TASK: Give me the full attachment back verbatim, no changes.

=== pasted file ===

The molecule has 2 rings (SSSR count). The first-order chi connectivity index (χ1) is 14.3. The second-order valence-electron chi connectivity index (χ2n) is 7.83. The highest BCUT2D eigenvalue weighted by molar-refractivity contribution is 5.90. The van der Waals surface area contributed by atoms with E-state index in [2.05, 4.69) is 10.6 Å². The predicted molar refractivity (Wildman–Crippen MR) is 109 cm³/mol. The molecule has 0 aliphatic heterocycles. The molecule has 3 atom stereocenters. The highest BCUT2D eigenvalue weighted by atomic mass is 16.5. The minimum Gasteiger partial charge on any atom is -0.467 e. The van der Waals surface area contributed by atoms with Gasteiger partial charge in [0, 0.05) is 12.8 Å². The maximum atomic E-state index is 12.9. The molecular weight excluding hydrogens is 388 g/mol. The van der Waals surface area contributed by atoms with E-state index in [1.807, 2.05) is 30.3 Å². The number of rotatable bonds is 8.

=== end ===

The molecule has 2 rings (SSSR count). The first-order chi connectivity index (χ1) is 14.3. The second-order valence-electron chi connectivity index (χ2n) is 7.83. The highest BCUT2D eigenvalue weighted by molar-refractivity contribution is 5.90. The van der Waals surface area contributed by atoms with E-state index in [2.05, 4.69) is 10.6 Å². The predicted molar refractivity (Wildman–Crippen MR) is 109 cm³/mol. The molecule has 0 aliphatic heterocycles. The molecule has 3 atom stereocenters. The highest BCUT2D eigenvalue weighted by atomic mass is 16.5. The minimum Gasteiger partial charge on any atom is -0.467 e. The van der Waals surface area contributed by atoms with Gasteiger partial charge in [0, 0.05) is 12.8 Å². The maximum atomic E-state index is 12.9. The molecular weight excluding hydrogens is 388 g/mol. The van der Waals surface area contributed by atoms with E-state index in [1.807, 2.05) is 30.3 Å². The number of rotatable bonds is 8.